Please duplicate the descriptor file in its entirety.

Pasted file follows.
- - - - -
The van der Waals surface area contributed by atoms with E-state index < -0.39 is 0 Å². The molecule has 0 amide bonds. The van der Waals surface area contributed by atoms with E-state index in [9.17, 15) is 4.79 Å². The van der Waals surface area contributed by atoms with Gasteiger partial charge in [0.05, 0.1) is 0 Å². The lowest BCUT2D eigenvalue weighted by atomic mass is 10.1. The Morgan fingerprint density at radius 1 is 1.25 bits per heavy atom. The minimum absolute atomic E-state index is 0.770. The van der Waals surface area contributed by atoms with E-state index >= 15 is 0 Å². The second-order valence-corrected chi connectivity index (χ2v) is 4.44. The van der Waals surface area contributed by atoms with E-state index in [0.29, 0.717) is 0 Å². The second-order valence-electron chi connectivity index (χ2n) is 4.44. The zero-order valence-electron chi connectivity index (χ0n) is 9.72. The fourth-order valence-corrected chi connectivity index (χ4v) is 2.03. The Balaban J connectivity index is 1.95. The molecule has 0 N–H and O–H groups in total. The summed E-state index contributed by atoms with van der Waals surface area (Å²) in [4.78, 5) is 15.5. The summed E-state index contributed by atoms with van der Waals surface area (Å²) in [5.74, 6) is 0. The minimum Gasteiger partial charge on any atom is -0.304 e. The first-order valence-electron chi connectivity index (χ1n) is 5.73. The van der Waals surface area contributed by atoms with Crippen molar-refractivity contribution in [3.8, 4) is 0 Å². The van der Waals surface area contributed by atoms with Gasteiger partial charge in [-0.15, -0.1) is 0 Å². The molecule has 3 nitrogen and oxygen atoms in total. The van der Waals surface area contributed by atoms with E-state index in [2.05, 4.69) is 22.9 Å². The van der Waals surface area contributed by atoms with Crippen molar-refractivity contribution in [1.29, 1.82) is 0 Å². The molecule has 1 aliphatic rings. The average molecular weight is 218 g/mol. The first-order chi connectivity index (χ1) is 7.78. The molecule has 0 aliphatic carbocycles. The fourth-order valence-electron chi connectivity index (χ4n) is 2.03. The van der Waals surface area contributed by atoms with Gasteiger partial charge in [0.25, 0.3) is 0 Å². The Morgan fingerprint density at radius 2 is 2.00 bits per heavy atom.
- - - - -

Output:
The van der Waals surface area contributed by atoms with E-state index < -0.39 is 0 Å². The molecule has 0 amide bonds. The van der Waals surface area contributed by atoms with E-state index in [9.17, 15) is 4.79 Å². The van der Waals surface area contributed by atoms with Gasteiger partial charge in [0.05, 0.1) is 0 Å². The lowest BCUT2D eigenvalue weighted by atomic mass is 10.1. The Morgan fingerprint density at radius 1 is 1.25 bits per heavy atom. The minimum absolute atomic E-state index is 0.770. The van der Waals surface area contributed by atoms with E-state index >= 15 is 0 Å². The second-order valence-corrected chi connectivity index (χ2v) is 4.44. The van der Waals surface area contributed by atoms with E-state index in [0.29, 0.717) is 0 Å². The second-order valence-electron chi connectivity index (χ2n) is 4.44. The zero-order valence-electron chi connectivity index (χ0n) is 9.72. The fourth-order valence-corrected chi connectivity index (χ4v) is 2.03. The Balaban J connectivity index is 1.95. The molecule has 0 N–H and O–H groups in total. The summed E-state index contributed by atoms with van der Waals surface area (Å²) in [4.78, 5) is 15.5. The summed E-state index contributed by atoms with van der Waals surface area (Å²) in [5.74, 6) is 0. The minimum Gasteiger partial charge on any atom is -0.304 e. The first-order valence-electron chi connectivity index (χ1n) is 5.73. The van der Waals surface area contributed by atoms with Crippen molar-refractivity contribution in [3.8, 4) is 0 Å². The van der Waals surface area contributed by atoms with Gasteiger partial charge in [-0.15, -0.1) is 0 Å². The molecule has 3 nitrogen and oxygen atoms in total. The van der Waals surface area contributed by atoms with E-state index in [2.05, 4.69) is 22.9 Å². The van der Waals surface area contributed by atoms with Crippen molar-refractivity contribution in [1.29, 1.82) is 0 Å². The molecule has 1 aliphatic rings. The average molecular weight is 218 g/mol. The first-order chi connectivity index (χ1) is 7.78. The molecule has 0 aliphatic carbocycles. The fourth-order valence-electron chi connectivity index (χ4n) is 2.03. The van der Waals surface area contributed by atoms with Gasteiger partial charge in [0.25, 0.3) is 0 Å². The Morgan fingerprint density at radius 2 is 2.00 bits per heavy atom.